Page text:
Substance Abuse Disorder (SUD)/ Opioid Joint Task Force

Substance Abuse Disorder (SUD)/ Opioid Joint Task Force

What problem does it solve? With opioid abuse reaching epidemic levels many resources (both State and Federal) have been allocated to multiple Departments throughout the State. This has led to the reality of duplicate efforts to combat the same problem. Often, this duplication is identified as Department begin planning and communicating with fellow Department on implementation plans. Formation of a Joint Task Force would allow a central planning area for “all things” related to the SUD “opioid Epidemic” regionally. What is your solution and who does it apply to? This solution would be the development of a State Task Force with the responsibility of coordinating all efforts relating to SUD (opioid), minimizing duplicate efforts, and work directly with the Governor Office to minimize “red tape” procedural roadblocks that cause loss of funding due to grant expiration prior to project implementation. This solution would apply to all agencies receiving and State or Federal funding to address SUD (opioid) issues. This would include (but not be limited to): Governor's Council on Alcoholism and Drug Abuse, Attorney General’s Office, Department of Health (including Office of EMS), Department of Human Services, State Police, Department of Corrections, Department of Education, and well as volunteer citizens (families) affected by SUD. Additionally, the Task Force would be responsible to coordinate efforts, share program ideas, and successes with other States (including working with them to develop a similar task force if one does not currently exist. What is the anticipated impact? The anticipated impact would be great utilization of resources. It would allow for a synergistic effect to existing programs while reducing duplication of efforts. Grant dollars meant to help those in need would be “fast tracked” to support programs that directly affect their emergency treatment, recognition, and recovery efforts causing less waste. New Jersey would become a model for Opioid/SUD treatment, maximizing grant dollar utilization, and minimizing waste. With chairing the coordination of states in the Region, New Jersey can leverage its interstate “consortium” to further expand programs as well as Federal funding opportunities.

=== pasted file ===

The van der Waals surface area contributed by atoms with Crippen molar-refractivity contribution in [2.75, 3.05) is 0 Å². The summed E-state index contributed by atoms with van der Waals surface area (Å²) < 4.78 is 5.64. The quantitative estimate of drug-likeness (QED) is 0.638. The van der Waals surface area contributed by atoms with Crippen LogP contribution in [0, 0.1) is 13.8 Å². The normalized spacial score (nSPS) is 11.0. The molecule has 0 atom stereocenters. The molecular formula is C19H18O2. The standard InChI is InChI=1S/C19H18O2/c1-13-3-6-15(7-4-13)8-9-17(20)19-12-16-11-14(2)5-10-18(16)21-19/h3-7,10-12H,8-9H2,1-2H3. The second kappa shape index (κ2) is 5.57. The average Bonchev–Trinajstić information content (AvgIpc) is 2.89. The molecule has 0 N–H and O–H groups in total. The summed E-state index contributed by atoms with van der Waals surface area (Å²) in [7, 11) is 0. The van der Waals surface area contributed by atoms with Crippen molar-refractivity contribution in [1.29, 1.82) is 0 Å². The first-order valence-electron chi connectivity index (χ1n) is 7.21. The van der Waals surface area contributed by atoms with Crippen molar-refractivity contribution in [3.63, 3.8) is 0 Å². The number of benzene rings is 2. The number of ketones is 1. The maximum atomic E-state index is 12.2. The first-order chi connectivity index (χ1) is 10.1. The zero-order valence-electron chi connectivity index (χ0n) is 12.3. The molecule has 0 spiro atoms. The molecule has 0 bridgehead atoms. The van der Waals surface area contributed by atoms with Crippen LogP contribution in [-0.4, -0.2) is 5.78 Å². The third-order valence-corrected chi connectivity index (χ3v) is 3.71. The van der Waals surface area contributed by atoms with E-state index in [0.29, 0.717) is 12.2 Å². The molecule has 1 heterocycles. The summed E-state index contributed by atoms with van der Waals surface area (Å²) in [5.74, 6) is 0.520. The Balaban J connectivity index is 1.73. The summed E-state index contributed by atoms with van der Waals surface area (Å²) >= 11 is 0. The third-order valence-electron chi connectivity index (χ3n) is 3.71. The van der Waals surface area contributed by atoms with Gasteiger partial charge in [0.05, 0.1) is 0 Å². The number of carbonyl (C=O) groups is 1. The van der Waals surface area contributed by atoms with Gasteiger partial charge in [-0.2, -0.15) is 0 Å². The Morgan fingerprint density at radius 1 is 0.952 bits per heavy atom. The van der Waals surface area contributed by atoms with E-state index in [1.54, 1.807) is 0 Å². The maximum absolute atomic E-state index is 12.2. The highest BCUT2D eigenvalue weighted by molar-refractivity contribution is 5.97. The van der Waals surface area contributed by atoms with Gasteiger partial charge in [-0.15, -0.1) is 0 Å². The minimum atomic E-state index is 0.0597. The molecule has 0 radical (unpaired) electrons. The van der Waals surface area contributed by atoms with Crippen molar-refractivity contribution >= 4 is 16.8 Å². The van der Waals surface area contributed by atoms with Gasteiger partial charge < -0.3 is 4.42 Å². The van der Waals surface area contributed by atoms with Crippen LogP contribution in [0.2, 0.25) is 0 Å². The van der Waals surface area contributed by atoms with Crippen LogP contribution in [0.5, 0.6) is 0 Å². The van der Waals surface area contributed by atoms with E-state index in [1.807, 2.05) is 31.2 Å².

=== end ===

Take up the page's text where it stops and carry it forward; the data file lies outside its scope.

Addressing the problem at hand, whether it is child abuse/neglect, commission of crimes, homelessness, etc. without addressing the underlying substance abuse is completely futile.

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